The greater insight hoteliers have on their position in the market at any given point in time, will give them greater confidence setting rates and more control over distribution and working with the right partners.
The new revenue manager
The biggest challenge is the lack of fully trained Revenue Managers in the industry. Constant training and development is required to improve this situation. Companies also need to make an effort to introduce a Revenue Management culture at all levels in the organisation - it’s not sufficient just to appoint a revenue manager, you need to ensure that the whole company is aligned.
Today’s revenue manager needs to have had specific training in revenue management, and knowledge of the hospitality market. Revenue manager’s today need to have strong analytical skills, be interested in big data processes, keen on new technologies and are able to lead and coach a team. This relies on excellent communication skills and team focus, moving towards a transversal approach to different departments.
Revenue managers also need to be able to deal with distributors and tech providers to build strong relations and negotiate deals. With the quickly changing sales and distribution landscape, revenue managers need to be continuously learning and updating their skills to stay abreast.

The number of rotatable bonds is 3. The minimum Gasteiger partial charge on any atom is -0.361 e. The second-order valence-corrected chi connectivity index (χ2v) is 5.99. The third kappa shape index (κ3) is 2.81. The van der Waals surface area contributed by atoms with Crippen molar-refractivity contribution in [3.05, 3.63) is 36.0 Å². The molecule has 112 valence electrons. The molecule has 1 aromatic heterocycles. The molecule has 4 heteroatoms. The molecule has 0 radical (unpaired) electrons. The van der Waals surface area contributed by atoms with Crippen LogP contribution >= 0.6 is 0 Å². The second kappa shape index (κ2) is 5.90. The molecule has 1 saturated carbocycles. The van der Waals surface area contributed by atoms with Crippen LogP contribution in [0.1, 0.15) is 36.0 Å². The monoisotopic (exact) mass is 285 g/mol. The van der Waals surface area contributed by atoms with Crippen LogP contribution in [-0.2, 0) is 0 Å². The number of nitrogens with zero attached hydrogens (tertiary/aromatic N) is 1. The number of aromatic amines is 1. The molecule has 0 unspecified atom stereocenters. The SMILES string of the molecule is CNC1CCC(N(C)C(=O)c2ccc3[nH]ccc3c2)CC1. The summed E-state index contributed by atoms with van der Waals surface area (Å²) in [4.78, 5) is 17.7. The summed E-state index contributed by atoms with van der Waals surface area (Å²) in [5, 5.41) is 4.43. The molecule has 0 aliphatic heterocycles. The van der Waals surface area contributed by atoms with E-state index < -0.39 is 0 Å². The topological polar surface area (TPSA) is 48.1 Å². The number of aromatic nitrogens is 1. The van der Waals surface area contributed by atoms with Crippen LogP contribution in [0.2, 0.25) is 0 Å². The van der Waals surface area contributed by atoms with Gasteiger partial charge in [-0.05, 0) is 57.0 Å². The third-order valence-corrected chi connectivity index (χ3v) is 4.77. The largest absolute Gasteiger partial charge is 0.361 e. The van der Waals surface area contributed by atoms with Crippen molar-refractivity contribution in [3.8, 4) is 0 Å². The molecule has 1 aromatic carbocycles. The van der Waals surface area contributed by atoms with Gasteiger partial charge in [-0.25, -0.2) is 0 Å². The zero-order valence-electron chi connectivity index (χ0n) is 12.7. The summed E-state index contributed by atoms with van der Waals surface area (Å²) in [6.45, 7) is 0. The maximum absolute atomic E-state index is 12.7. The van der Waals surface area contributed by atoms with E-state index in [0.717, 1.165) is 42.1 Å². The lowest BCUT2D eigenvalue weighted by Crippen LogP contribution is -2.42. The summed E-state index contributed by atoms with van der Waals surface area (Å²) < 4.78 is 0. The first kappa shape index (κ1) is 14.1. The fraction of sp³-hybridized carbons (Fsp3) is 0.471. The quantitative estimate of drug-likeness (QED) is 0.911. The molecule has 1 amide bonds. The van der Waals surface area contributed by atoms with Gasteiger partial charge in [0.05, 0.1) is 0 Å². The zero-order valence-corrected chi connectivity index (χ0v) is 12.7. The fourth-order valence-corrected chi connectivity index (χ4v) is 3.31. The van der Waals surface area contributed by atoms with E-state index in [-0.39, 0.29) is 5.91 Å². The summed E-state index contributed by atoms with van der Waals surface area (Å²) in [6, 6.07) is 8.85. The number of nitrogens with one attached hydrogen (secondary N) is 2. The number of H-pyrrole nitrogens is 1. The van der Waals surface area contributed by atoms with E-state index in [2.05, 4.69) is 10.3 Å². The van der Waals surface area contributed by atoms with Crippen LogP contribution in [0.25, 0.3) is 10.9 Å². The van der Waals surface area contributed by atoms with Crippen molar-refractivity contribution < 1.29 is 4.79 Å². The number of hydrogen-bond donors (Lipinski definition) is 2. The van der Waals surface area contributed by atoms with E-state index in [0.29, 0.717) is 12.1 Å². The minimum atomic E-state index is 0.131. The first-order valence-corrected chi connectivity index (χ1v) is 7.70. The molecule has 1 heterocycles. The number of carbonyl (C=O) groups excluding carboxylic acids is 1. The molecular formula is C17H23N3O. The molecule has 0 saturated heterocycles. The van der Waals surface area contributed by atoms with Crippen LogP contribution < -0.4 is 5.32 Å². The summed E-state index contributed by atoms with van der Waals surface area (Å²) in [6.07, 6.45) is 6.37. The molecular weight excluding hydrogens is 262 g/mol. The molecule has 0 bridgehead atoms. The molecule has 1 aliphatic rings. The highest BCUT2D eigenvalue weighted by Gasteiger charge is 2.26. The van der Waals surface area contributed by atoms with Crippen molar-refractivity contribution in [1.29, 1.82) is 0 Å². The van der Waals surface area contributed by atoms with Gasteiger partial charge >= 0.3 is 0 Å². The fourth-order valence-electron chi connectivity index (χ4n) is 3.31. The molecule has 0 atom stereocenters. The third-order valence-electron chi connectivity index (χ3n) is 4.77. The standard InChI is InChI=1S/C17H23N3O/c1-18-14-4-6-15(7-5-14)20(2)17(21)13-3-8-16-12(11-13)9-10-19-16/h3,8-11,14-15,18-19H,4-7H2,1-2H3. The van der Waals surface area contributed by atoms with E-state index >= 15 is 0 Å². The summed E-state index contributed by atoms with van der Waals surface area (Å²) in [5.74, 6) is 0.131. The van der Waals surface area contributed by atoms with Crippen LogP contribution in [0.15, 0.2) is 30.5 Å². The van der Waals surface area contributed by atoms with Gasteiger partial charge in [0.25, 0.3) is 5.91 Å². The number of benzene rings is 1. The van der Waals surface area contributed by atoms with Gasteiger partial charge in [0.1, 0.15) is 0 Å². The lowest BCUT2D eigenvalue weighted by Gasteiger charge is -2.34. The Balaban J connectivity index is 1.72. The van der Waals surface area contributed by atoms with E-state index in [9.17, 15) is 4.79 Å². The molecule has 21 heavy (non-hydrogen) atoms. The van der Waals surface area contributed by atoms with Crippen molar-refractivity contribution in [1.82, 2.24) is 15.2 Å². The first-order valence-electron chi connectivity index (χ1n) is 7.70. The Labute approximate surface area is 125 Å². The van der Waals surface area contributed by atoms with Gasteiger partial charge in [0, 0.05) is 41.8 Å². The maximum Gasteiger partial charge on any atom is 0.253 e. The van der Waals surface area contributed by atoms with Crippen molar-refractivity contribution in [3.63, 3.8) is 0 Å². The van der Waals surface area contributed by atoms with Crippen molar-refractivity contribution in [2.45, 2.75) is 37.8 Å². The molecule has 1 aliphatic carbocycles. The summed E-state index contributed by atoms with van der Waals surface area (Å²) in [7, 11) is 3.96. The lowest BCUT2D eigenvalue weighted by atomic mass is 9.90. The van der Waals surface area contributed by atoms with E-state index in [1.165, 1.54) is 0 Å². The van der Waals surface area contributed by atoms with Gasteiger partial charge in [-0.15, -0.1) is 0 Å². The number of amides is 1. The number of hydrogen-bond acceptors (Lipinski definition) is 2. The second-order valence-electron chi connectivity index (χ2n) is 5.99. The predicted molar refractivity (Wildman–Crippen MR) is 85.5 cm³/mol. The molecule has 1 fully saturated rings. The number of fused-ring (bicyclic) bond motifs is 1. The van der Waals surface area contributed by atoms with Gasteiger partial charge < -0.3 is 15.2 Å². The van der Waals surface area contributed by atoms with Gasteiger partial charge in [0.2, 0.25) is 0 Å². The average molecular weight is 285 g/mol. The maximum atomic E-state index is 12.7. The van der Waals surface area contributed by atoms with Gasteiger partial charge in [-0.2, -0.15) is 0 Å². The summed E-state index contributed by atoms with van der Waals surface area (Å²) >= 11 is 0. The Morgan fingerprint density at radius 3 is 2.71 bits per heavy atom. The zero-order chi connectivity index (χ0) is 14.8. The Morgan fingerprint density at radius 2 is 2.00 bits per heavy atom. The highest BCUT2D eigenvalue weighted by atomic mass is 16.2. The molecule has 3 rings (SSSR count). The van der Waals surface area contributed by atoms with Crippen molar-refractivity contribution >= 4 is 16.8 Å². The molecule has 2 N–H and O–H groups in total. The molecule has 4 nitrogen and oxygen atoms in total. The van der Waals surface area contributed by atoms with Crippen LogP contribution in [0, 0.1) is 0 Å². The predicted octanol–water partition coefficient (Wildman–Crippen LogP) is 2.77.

Revenue culture and total revenue management
While most advanced Revenue Managers are optimizing both meeting space and rooms, optimization of all the revenues in a hotel is not yet a reality. Although progress is being made, we are realistically 4 - 5 years away from consolidating all data for an holistic approach to revenue management.
More important is achieving a revenue management culture within each property where each employee understands the role they play to revenue generation and how each department can contribute to the success of the hotel. The revenue manager as lead ambassador of cultural development needs to ensure that the workforce are participating in meetings, are a part of decision-making and are being listened to.